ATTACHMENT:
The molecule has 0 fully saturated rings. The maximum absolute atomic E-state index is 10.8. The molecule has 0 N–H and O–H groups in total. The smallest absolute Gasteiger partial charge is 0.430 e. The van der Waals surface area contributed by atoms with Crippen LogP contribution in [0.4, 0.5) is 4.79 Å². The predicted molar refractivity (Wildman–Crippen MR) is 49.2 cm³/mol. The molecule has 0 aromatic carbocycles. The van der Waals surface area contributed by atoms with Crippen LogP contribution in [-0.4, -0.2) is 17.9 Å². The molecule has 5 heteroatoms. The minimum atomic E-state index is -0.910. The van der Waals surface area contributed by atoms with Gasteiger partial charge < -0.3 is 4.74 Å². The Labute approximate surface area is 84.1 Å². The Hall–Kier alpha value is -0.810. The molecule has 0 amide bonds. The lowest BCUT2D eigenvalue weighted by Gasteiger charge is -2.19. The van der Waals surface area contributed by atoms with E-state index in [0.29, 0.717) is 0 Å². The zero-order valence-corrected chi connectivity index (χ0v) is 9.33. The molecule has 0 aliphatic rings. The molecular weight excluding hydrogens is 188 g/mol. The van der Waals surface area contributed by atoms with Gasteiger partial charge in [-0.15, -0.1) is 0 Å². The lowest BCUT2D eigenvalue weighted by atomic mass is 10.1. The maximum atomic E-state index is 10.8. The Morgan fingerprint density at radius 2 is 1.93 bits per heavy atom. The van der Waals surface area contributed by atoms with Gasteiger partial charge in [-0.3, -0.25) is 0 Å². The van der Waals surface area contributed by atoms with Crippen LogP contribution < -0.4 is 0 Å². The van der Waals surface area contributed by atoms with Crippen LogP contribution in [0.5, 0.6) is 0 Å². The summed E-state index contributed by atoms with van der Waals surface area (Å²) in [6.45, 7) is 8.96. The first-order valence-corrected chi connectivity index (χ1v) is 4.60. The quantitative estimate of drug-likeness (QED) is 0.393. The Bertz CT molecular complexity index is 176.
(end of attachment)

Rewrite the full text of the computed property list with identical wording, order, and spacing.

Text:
The molecule has 0 fully saturated rings. The maximum absolute atomic E-state index is 10.8. The molecule has 0 N–H and O–H groups in total. The smallest absolute Gasteiger partial charge is 0.430 e. The van der Waals surface area contributed by atoms with Crippen LogP contribution in [0.4, 0.5) is 4.79 Å². The predicted molar refractivity (Wildman–Crippen MR) is 49.2 cm³/mol. The molecule has 0 aromatic carbocycles. The van der Waals surface area contributed by atoms with Crippen LogP contribution in [-0.4, -0.2) is 17.9 Å². The molecule has 5 heteroatoms. The minimum atomic E-state index is -0.910. The van der Waals surface area contributed by atoms with Gasteiger partial charge < -0.3 is 4.74 Å². The Labute approximate surface area is 84.1 Å². The Hall–Kier alpha value is -0.810. The molecule has 0 amide bonds. The lowest BCUT2D eigenvalue weighted by Gasteiger charge is -2.19. The van der Waals surface area contributed by atoms with E-state index in [0.29, 0.717) is 0 Å². The zero-order valence-corrected chi connectivity index (χ0v) is 9.33. The molecule has 0 aliphatic rings. The molecular weight excluding hydrogens is 188 g/mol. The van der Waals surface area contributed by atoms with Gasteiger partial charge in [-0.15, -0.1) is 0 Å². The lowest BCUT2D eigenvalue weighted by atomic mass is 10.1. The maximum atomic E-state index is 10.8. The Morgan fingerprint density at radius 2 is 1.93 bits per heavy atom. The van der Waals surface area contributed by atoms with Gasteiger partial charge in [-0.3, -0.25) is 0 Å². The van der Waals surface area contributed by atoms with Crippen LogP contribution < -0.4 is 0 Å². The van der Waals surface area contributed by atoms with Crippen LogP contribution in [0.5, 0.6) is 0 Å². The summed E-state index contributed by atoms with van der Waals surface area (Å²) in [6.45, 7) is 8.96. The first-order valence-corrected chi connectivity index (χ1v) is 4.60. The quantitative estimate of drug-likeness (QED) is 0.393. The Bertz CT molecular complexity index is 176.